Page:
The proliferation of clothing bins around Richmond County had attracted the ire of residents upset that donations are leaving the area.
Now municipal leaders have expressed concerns about the donation bins as well.
Two months ago, the Daily Journal reported on the blue clothing donation bins, which are marked as belonging to Missions of Hope NC, Inc., a nonprofit organization.
Since then, even more boxes have appeared. The new, yellow, boxes are marked “Planet Aid.”
Property owners who agreed to allow boxes to be placed on their sites say they were under the impression that donations would go to local organizations.
But critics say that much of the donations to Missions of Hope is sold overseas to profit a Raleigh-based organization, headed up by David Greenfield. Greenfield has come under media fire in the past for allegedly duping the public into making donations for his own profit.
Planet Aid has also come under scrutiny for selling donations and raking in mega-bucks for a company that claims to be non-profit.
“Someone came and asked if they could sit a clothing donation box out, and I said yes - but I had no idea the clothes are going overseas and being sold,” said Jack Davis, owner of Davis’ Car Wash in Hamlet. “Someone told me about it after I had already put my own clothes in to donate. These things are everywhere, and I don’t like it.”
Davis rents the property from Hamlet City Councilwoman Abbie Covington, who Davis plans to call to have the box removed.
Covington was not available for comment.
Bobbi Williams, who volunteers at The Grab - a thrift store in Hamlet that uses sales to support the National Railroad Museum and Hall of Fame, has been trying to raise awareness about the boxes.
“I’ve been passing out fliers, and people are really surprised to find out that neither the clothes or the profits stay in the county,” said Williams.
Rockingham resident Susanne McInnis said that she’s located 23 clothing donation bins, and has visited all but two of the businesses where they are located.
“It is causing a great exodus of funds from an already poor county,” said McInnis. “It’s just used clothing to the people donating, but it’s gold to the companies selling it overseas.”
Clothing placed in donation boxes does not go to local shelters or thrift stores. The global trade in second-hand clothing is a $1 billion dollar a year industry, according to a 2005 report by Oxfam International. The industry makes profits off of donations handed over to collection sites by well-intentioned donors.
“If I had known they were going to turn around and sell the clothes I donated, I could’ve just sold them and kept the money for myself,” said Davis. “I thought I was giving to charity.”
The Planet Aid boxes are the same ones that Laurinburg City Council recently moved to ban in its city. Laurinburg’s decision followed complaints from various local non profits stating that the donation boxes “took away” from local donations.
“I hope we can get rid of these boxes too,” said Jim Wallace, Christian Closet board member. “Our donations are down, and we’re getting concerned about our ability to do things like donate $8,000 worth of school uniforms to kids in need next year. If our donations keep going down, it will greatly impact what we can provide to this community.”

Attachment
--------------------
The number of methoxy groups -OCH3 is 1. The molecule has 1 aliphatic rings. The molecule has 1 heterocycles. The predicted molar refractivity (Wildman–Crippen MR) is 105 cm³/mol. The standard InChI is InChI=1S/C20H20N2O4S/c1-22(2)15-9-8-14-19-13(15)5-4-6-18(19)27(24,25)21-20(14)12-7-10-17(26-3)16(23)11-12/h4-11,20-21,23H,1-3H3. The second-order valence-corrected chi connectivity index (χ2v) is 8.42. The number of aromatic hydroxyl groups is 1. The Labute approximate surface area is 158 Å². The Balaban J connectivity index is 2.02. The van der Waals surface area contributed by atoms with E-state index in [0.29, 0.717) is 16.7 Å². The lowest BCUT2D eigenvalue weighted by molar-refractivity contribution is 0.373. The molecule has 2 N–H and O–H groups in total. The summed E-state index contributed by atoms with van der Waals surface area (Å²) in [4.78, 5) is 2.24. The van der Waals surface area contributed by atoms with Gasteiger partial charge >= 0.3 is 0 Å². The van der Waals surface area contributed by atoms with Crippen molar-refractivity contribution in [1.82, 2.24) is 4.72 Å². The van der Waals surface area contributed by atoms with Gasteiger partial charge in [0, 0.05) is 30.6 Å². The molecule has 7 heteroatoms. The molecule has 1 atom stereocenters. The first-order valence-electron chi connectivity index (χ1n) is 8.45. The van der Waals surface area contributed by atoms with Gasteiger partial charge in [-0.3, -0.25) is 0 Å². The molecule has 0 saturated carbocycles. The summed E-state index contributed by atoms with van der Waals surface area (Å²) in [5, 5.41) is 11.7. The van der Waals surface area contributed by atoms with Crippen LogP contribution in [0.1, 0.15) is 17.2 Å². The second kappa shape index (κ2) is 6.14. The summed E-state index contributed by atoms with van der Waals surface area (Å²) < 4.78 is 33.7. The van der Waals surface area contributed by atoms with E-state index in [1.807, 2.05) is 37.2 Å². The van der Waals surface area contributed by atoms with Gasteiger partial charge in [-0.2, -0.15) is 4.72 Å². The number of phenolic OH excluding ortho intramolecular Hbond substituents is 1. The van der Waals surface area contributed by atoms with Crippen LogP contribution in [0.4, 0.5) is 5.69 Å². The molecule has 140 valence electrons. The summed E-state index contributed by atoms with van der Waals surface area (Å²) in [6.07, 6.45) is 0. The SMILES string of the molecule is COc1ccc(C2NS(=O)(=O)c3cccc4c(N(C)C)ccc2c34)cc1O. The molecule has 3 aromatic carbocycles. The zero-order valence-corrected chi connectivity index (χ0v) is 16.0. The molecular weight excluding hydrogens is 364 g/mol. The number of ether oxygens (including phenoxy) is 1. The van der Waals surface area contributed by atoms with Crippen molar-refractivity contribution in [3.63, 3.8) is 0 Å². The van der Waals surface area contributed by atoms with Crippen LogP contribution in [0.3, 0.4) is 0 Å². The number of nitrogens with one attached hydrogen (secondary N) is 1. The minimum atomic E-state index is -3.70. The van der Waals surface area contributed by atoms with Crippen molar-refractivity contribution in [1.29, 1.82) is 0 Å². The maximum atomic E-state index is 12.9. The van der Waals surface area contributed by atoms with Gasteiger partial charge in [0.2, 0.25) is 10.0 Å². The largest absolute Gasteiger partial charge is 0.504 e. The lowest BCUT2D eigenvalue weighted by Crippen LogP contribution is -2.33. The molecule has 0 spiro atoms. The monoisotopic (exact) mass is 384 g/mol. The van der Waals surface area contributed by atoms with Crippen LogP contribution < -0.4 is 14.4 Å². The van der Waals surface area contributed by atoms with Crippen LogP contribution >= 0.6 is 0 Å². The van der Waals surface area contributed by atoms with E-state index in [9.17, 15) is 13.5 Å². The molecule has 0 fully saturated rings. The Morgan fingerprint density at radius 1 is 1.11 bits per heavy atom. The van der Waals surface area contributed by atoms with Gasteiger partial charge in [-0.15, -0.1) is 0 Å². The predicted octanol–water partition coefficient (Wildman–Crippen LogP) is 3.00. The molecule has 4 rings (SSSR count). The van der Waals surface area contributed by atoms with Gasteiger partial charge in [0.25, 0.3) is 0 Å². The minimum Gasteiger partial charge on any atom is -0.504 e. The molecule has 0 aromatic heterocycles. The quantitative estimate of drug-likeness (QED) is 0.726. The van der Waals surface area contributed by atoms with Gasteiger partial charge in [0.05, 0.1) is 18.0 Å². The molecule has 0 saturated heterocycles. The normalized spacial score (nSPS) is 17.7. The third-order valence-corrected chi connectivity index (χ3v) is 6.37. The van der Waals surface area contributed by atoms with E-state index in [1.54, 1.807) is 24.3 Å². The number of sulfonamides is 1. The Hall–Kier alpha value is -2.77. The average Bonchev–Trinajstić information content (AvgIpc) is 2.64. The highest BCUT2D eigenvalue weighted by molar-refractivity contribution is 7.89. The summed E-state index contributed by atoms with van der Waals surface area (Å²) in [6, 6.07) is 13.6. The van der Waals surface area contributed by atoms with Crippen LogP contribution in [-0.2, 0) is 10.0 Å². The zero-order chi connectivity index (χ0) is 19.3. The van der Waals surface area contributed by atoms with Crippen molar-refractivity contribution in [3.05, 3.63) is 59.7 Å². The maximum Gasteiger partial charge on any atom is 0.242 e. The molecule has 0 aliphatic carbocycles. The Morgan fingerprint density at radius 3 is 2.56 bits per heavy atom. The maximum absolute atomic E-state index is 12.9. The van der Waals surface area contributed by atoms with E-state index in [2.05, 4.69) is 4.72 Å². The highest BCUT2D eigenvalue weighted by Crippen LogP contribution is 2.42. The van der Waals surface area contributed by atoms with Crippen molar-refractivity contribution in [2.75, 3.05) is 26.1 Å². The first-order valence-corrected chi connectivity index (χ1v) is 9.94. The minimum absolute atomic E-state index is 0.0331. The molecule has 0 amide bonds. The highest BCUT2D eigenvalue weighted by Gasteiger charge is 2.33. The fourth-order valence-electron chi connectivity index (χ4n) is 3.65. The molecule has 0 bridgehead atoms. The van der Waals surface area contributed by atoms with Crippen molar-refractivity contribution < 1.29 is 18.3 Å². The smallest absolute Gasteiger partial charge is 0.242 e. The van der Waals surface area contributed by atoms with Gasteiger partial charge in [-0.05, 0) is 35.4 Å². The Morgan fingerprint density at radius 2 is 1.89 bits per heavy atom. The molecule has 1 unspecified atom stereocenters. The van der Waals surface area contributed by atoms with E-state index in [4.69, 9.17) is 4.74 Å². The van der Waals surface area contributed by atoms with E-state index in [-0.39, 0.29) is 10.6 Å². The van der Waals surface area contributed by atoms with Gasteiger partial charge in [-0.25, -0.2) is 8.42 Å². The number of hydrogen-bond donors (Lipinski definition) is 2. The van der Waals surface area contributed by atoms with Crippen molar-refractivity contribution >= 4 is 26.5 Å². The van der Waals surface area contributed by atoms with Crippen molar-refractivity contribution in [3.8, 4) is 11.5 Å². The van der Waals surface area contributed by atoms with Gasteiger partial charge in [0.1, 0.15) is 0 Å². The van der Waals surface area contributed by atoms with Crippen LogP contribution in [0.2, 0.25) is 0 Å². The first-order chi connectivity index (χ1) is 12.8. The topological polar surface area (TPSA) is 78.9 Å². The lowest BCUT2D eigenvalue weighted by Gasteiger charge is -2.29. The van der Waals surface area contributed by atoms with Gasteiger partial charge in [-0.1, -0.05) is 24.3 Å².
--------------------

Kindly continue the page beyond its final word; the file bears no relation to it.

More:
Rockingham City Manager Monty Crump said he understood the viewpoint of Laurinburg officials, but added that the bins are on private property.
“No government should get involved with regulating commerce,” he said. “Folks should know where their donations are going - they just assume it’s local but it’s not.”
Rockingham Mayor Gene McLaurin said the matter has not yet come up in a Rockingham City Council meeting, but “the issue is on our radar and we are evaluating a way to respond.”
Williams said she has been in touch with Hamlet city council members, and she feels hopeful that the city will act on the issue.
“The companies that take these free clothes out of the county and sell them don’t pay sales tax here,” said Williams. “Places like The Grab and Christian Closet -we do. I think the City of Hamlet understands that, and will try to stop this.”
Hamlet Mayor Pro Tem Tony Clewis said that the city of Hamlet is sympathetic towards the needs of local businesses like The Grab and Christian Closet, and that the town is investigating possible action.
“We are discussing it now, and looking at some zoning issues - but we want to proceed with caution,” said Clewis.
Laurinburg justified its action because although the owners of the bins had permission from property owners, there were no current city ordinances addressing donation bins. To place them there would require an amendment by the city council.
According to The Laurinburg Exchange, Megan Atkins a representative from Planet Aid, defended the company’s position to Laurinburg council on May 15. Atkins said that none of the donations stay local.
— Staff Writer Kelli Easterling can be reached at 910-997-3111, ext. 18, or by email at firstname.lastname@example.org.